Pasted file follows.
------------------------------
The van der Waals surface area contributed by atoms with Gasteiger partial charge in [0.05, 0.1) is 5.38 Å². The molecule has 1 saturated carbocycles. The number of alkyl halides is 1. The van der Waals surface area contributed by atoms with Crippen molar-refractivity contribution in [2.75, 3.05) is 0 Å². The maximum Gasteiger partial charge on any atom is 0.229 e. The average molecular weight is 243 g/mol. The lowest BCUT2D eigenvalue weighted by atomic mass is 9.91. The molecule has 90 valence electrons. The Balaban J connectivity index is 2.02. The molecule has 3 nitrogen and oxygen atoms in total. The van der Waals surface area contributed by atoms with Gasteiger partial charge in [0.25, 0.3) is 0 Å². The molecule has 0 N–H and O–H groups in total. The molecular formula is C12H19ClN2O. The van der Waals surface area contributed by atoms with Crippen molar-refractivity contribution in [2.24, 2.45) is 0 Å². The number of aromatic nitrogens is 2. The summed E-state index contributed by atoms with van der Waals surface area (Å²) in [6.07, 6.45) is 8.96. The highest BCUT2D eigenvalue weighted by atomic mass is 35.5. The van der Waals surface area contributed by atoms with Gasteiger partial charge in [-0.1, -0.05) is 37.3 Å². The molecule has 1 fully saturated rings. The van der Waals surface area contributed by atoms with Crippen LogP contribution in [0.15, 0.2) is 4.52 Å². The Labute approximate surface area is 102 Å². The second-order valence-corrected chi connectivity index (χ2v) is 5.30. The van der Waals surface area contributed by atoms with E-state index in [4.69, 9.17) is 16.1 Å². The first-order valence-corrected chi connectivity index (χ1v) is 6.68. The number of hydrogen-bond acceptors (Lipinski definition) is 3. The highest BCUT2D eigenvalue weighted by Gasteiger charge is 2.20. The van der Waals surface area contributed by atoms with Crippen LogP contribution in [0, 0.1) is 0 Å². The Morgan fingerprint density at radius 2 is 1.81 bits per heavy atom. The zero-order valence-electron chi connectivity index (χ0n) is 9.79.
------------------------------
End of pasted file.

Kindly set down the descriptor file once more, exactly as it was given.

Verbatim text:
The van der Waals surface area contributed by atoms with Gasteiger partial charge in [0.05, 0.1) is 5.38 Å². The molecule has 1 saturated carbocycles. The number of alkyl halides is 1. The van der Waals surface area contributed by atoms with Crippen molar-refractivity contribution in [2.75, 3.05) is 0 Å². The maximum Gasteiger partial charge on any atom is 0.229 e. The average molecular weight is 243 g/mol. The lowest BCUT2D eigenvalue weighted by atomic mass is 9.91. The molecule has 90 valence electrons. The Balaban J connectivity index is 2.02. The molecule has 3 nitrogen and oxygen atoms in total. The van der Waals surface area contributed by atoms with Gasteiger partial charge in [0.25, 0.3) is 0 Å². The molecule has 0 N–H and O–H groups in total. The molecular formula is C12H19ClN2O. The van der Waals surface area contributed by atoms with Crippen molar-refractivity contribution in [2.24, 2.45) is 0 Å². The number of aromatic nitrogens is 2. The summed E-state index contributed by atoms with van der Waals surface area (Å²) in [6.07, 6.45) is 8.96. The highest BCUT2D eigenvalue weighted by atomic mass is 35.5. The van der Waals surface area contributed by atoms with Gasteiger partial charge in [-0.1, -0.05) is 37.3 Å². The molecule has 1 fully saturated rings. The van der Waals surface area contributed by atoms with Crippen LogP contribution in [0.15, 0.2) is 4.52 Å². The Labute approximate surface area is 102 Å². The second-order valence-corrected chi connectivity index (χ2v) is 5.30. The van der Waals surface area contributed by atoms with E-state index in [4.69, 9.17) is 16.1 Å². The first-order valence-corrected chi connectivity index (χ1v) is 6.68. The number of hydrogen-bond acceptors (Lipinski definition) is 3. The highest BCUT2D eigenvalue weighted by Gasteiger charge is 2.20. The van der Waals surface area contributed by atoms with Crippen LogP contribution in [0, 0.1) is 0 Å². The Morgan fingerprint density at radius 2 is 1.81 bits per heavy atom. The zero-order valence-electron chi connectivity index (χ0n) is 9.79.